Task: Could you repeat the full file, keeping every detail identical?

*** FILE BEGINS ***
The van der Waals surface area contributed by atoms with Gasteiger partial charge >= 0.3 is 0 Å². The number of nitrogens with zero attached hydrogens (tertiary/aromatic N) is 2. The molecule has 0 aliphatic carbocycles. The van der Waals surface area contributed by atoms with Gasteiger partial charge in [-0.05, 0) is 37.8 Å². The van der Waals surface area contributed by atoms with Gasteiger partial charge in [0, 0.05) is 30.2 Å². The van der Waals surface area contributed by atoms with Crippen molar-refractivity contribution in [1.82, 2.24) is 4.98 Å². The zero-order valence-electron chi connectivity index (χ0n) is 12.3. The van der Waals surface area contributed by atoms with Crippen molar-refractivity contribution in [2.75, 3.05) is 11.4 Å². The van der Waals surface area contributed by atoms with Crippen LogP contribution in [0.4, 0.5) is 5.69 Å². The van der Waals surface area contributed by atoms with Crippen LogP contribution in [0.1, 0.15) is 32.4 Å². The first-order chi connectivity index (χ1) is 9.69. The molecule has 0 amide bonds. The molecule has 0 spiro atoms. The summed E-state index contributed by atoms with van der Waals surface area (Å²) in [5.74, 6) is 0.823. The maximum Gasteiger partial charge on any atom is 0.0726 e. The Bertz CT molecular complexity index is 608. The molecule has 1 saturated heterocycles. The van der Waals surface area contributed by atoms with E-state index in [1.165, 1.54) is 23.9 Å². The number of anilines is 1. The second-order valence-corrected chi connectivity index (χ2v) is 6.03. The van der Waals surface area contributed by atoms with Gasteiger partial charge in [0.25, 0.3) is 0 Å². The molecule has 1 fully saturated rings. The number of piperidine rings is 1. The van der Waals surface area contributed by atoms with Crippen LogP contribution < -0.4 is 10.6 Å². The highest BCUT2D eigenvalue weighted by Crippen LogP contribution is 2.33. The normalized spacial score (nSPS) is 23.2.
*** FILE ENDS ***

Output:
The van der Waals surface area contributed by atoms with Gasteiger partial charge >= 0.3 is 0 Å². The number of nitrogens with zero attached hydrogens (tertiary/aromatic N) is 2. The molecule has 0 aliphatic carbocycles. The van der Waals surface area contributed by atoms with Gasteiger partial charge in [-0.05, 0) is 37.8 Å². The van der Waals surface area contributed by atoms with Gasteiger partial charge in [0, 0.05) is 30.2 Å². The van der Waals surface area contributed by atoms with Crippen molar-refractivity contribution in [1.82, 2.24) is 4.98 Å². The zero-order valence-electron chi connectivity index (χ0n) is 12.3. The van der Waals surface area contributed by atoms with Crippen molar-refractivity contribution in [2.75, 3.05) is 11.4 Å². The van der Waals surface area contributed by atoms with Crippen LogP contribution in [0.4, 0.5) is 5.69 Å². The van der Waals surface area contributed by atoms with Crippen LogP contribution in [0.1, 0.15) is 32.4 Å². The first-order chi connectivity index (χ1) is 9.69. The molecule has 0 amide bonds. The molecule has 0 spiro atoms. The summed E-state index contributed by atoms with van der Waals surface area (Å²) in [5.74, 6) is 0.823. The maximum Gasteiger partial charge on any atom is 0.0726 e. The Bertz CT molecular complexity index is 608. The molecule has 1 saturated heterocycles. The van der Waals surface area contributed by atoms with E-state index in [1.165, 1.54) is 23.9 Å². The number of anilines is 1. The second-order valence-corrected chi connectivity index (χ2v) is 6.03. The van der Waals surface area contributed by atoms with Gasteiger partial charge in [0.25, 0.3) is 0 Å². The molecule has 1 fully saturated rings. The number of piperidine rings is 1. The van der Waals surface area contributed by atoms with Crippen LogP contribution < -0.4 is 10.6 Å². The highest BCUT2D eigenvalue weighted by Crippen LogP contribution is 2.33. The normalized spacial score (nSPS) is 23.2.